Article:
By Joel Rubin, September 23, 2013
A judge Monday said he would not set aside his recent decision to strike down the Los Angeles Police Department's
controversial car impound policy, throwing the question of when cops
can impound vehicles of unlicensed drivers into further uncertainty.
Last month, Los Angeles
County Superior Court Judge Terry Green announced in court that he had
concluded the LAPD's impound policy violates state law.
Green's finding came in a lawsuit brought against the city and LAPD
by the Police Protective League, the union that represents rank-and-file
Los Angeles cops.
City and police officials,
along with a group of civil rights and immigration advocacy
organizations that support the impound rules, announced plans to appeal
the ruling and asked Green to table his decision until a state appeals
court could rule on the case.
Green's refusal to do so means the defenders of the impound policy
now must look to the appeals court to issue a stay of the judge's
ruling, said Michael Kaufman, an attorney for the American Civil Liberties Union, which is part of the lawsuit.
If that request is denied, Kaufman said, the LAPD would have no
choice but to toss out its current impound rules, at least until the
outcome of the appeal -- a process that could take several months.
"There are real concerns about what will happen in the coming weeks
and months if Special Order 7 is suspended," said Kaufman, referring to
the directive from LAPD Chief Charlie Beck that put the new impound
rules in place.
Under the terms of the order, officers are expected to continue
impounding cars when they discover a person driving without a valid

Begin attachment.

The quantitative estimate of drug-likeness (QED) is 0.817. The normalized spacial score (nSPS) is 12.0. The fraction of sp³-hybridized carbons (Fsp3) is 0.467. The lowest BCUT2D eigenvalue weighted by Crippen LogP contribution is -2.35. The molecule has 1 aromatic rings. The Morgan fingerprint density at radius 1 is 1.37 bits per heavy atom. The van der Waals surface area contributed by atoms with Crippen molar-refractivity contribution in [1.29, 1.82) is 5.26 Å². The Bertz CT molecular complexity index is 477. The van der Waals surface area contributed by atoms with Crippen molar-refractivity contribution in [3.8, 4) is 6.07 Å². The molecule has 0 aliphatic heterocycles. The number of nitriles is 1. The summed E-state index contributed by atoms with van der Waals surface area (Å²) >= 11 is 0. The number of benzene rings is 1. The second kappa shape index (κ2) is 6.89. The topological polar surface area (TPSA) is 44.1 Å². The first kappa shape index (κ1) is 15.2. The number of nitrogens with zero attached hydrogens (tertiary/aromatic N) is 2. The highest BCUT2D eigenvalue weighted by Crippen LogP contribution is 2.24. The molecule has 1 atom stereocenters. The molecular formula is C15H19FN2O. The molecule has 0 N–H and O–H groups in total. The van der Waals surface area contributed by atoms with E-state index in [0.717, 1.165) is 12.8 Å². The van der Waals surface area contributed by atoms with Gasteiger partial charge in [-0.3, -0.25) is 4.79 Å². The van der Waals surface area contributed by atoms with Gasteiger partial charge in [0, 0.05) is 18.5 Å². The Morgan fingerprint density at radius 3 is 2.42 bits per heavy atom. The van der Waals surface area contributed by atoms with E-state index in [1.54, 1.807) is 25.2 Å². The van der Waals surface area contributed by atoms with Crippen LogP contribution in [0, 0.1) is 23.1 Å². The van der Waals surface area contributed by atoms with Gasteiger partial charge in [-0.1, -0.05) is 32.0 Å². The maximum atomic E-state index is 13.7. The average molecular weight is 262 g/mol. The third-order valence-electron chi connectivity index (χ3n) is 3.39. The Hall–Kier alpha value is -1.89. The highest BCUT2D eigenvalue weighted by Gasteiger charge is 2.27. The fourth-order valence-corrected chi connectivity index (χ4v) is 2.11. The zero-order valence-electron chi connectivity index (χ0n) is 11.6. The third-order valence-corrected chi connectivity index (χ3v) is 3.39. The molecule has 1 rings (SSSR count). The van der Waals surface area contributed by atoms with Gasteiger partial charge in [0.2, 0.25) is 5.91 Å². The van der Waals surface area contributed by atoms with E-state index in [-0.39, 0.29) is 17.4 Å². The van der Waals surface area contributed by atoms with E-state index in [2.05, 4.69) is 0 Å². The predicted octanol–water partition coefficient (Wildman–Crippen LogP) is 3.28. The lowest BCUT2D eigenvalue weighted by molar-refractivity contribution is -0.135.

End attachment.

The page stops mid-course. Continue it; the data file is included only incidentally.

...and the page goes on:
license. But unlike the LAPD's previous policy, the order bars officers
from imposing a 30-day hold on a vehicle when a driver meets several
criteria -- including having auto insurance, valid identification and no
previous citations for unlicensed driving.
Officers were also
told to forgo impounding a vehicle in cases in which a licensed driver
is in the car or able to arrive "immediately."
The new rules were
needed to give officers a clear understanding on how to apply two
somewhat vague sections of the state vehicle code that deal with
impounds, Beck and others have argued.
Union officials countered in their lawsuit that the impound rules
illegally stripped officers of the discretion granted to them in the
state laws to decide in some cases when to impose the more harsh 30-day
hold on a car.
“We are pleased with the ruling today,” said the union's president,
Tyler Izen. “LAPD officers were caught in the middle of a legal
controversy over whether they were vested with the authority to impound
vehicles driven by unlicensed drivers as required by the State Vehicle
Code, or follow LAPD Special Order No. 7."
Beck has presented the issue as a matter of fairness and public
safety. The loss of a car for a month and the fees and fines that can
run over $1,000 to retrieve it, disproportionately affects the 400,000
immigrants estimated to be in the country illegally and living in L.A.,
since they cannot legally obtain driver's licenses, Beck said. Under
Special Order 7, he said, unlicensed drivers would be motivated to take
responsible steps such as buying insurance.
Beck on Monday declined to comment on Green's refusal to set his
ruling aside, saying he hadn't yet been brought up to speed by city
attorneys. He reiterated his belief that the department thoroughly
vetted the legality of the impound rules before they went into effect.
Through a spokesman, City Atty. Mike Feuer declined to comment on Green's decision today.
Green has not yet issued a formal, written judgment in the case
but is expected to do so in coming days, Kaufman said. Once he does so,
attorneys can submit their request for a stay with the appeals court,
which would probably take several weeks before making a decision. During
that time, Kaufman said, he was hopeful the appeals court would keep
Special Order 7 in effect.